Chris Tracy

Director, State & Local Tax

Personal Property Tax Compliance: Eight Frequently Missed Issues

Understanding and adhering to the multitude of personal property tax compliance obligations throughout the thousands of jurisdictions that assess personal property taxes can be administratively burdensome. A company’s personal property tax liabilities can be impacted if it isn’t equipped to navigate the differing rules and opportunities in the jurisdictions in which its personal property is located. The following summarizes the most often overlooked items that result in overpayments of personal property taxes by any organization.

  1. Classification of Property: Double taxation of real and personal property can occur if a company incorrectly reports real estate as personal property. By understanding what qualifies as real estate in a jurisdiction and ensuring that real estate assets are not reported on a personal property tax return, taxpayers can avoid overpaying taxes on the same asset. Real estate tax and personal property tax administrators often work in separate divisions that do not share information, making it harder to spot errors. The cost of assets, especially specialized assets, may be included in both building cost and business personal property cost. Taxpayers may unknowingly be paying tax twice on the same asset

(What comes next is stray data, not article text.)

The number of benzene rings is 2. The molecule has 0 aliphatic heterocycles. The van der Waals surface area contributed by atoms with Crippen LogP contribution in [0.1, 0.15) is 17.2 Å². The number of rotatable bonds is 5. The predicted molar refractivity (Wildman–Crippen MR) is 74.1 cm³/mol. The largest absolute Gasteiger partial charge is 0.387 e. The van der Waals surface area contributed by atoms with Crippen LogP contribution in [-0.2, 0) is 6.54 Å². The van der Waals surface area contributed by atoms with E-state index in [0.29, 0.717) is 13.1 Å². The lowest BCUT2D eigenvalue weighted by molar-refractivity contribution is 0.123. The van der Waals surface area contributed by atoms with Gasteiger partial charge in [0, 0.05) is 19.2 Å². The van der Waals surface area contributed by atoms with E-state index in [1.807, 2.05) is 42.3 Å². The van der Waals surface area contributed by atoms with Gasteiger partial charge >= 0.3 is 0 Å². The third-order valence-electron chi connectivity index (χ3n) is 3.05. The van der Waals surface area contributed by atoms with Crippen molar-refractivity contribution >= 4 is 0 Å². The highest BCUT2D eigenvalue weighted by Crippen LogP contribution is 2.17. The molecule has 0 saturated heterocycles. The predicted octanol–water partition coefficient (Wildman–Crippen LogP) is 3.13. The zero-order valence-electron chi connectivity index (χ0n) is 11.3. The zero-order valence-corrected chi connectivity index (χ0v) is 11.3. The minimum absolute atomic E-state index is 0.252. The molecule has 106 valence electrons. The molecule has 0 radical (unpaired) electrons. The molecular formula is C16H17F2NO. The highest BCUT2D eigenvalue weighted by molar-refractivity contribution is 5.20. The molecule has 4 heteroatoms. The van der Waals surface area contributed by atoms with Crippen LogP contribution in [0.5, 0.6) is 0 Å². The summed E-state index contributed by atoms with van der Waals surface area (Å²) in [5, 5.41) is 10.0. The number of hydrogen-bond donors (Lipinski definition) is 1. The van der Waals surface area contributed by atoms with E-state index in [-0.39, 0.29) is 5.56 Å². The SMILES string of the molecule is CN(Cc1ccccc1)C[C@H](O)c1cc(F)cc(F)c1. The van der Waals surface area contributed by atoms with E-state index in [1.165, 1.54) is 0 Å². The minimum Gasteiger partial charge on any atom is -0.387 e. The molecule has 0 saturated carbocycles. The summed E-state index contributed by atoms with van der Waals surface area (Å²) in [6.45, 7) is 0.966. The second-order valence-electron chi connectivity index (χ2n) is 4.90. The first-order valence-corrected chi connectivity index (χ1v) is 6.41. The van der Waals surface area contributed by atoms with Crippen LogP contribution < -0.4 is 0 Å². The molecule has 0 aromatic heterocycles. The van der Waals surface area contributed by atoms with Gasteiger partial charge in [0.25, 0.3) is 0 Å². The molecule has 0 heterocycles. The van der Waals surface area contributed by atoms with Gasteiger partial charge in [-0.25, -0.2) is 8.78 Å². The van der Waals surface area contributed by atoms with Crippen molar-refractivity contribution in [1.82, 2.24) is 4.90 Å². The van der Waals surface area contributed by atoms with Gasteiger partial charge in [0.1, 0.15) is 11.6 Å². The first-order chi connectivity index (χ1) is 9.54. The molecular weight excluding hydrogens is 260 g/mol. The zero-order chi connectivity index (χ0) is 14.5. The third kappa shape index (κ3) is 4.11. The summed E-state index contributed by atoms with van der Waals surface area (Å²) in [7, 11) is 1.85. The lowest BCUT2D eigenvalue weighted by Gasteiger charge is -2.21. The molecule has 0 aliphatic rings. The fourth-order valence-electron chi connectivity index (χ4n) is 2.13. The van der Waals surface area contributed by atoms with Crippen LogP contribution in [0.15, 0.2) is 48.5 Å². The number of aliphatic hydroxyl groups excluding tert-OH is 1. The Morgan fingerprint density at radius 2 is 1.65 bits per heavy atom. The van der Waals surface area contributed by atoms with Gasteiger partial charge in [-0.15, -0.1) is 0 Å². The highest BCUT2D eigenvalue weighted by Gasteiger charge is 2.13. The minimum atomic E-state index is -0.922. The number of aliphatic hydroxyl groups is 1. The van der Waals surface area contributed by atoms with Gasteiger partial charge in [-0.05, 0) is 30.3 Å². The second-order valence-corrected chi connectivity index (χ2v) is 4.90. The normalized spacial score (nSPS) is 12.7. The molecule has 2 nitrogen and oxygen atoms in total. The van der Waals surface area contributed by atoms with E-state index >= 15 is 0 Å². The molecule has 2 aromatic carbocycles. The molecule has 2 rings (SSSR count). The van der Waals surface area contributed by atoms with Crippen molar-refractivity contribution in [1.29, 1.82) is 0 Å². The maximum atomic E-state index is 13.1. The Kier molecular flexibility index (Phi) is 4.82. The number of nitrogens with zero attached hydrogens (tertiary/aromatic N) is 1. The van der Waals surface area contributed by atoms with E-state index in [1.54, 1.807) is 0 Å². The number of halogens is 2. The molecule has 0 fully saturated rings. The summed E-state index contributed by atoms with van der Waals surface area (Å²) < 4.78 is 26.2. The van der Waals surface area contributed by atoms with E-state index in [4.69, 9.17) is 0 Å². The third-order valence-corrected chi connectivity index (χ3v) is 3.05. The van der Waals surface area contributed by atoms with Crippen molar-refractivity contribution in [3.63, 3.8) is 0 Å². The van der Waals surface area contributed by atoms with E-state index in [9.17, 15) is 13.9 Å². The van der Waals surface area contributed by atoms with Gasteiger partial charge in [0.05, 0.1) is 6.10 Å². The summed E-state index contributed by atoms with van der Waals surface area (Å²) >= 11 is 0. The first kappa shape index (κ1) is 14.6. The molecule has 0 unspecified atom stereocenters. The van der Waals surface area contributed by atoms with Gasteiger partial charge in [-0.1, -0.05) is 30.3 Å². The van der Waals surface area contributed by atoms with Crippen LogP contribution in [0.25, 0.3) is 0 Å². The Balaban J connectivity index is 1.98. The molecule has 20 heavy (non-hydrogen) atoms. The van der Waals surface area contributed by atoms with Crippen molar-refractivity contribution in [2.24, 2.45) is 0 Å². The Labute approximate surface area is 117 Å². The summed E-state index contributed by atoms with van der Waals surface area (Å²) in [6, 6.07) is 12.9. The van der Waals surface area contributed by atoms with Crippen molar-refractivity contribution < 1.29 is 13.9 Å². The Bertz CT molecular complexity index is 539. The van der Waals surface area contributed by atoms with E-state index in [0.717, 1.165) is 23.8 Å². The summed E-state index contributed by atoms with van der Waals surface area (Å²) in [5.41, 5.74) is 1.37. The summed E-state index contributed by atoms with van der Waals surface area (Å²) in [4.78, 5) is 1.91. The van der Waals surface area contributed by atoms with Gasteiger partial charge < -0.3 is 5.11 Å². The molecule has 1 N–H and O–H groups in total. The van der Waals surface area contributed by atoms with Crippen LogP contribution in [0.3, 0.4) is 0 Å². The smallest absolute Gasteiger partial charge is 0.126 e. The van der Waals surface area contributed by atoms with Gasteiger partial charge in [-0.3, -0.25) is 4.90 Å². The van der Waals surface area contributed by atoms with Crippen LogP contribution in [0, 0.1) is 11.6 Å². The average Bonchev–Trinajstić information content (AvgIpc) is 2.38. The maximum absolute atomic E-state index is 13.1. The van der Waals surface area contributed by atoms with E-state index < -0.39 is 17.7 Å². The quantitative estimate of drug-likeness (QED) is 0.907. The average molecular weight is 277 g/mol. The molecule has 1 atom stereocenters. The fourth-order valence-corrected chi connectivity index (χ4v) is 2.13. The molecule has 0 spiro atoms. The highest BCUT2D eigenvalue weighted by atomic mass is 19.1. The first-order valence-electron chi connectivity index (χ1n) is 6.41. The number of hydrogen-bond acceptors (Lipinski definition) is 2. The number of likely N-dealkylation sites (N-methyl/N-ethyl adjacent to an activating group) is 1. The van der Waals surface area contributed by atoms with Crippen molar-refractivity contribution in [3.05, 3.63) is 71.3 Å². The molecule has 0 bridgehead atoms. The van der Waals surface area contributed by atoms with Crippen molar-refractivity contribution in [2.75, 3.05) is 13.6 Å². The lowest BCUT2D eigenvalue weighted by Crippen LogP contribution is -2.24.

• Proper Asset Useful Lives/Classes: Reporting personal property to a jurisdiction begins with applying the original acquisition year and acquisition cost to the correct jurisdiction’s depreciation table. Unlike federal depreciation tables, each local jurisdiction can have its own schedule that can change from year to year. Applying assets to an incorrect depreciation table can result in overpayment of personal property tax. A single county can also have multiple tables that segregate classes of assets. Understanding an asset’s use, physical life and embedded components and then applying that information to the most accurate jurisdictional tables can translate to property tax savings.
  • Situs of Property: The “lien date” is an annual date for determining the taxability of personal property in a jurisdiction. The most common annual lien date is January 1. Property is reportable by the owner of the property to the jurisdiction where the property is located on the lien date. Oftentimes, taxpayers mistakenly report property that is not located in the jurisdiction or report to an incorrect jurisdiction. Fixed asset listings do not necessarily provide the detail needed to understand the accurate situs, or legal location, of a property. Inquiries should be made to determine whether capitalized assets were delivered to the location as of the lien date and the physical location of bulk capitalized assets designated to a regional or central location.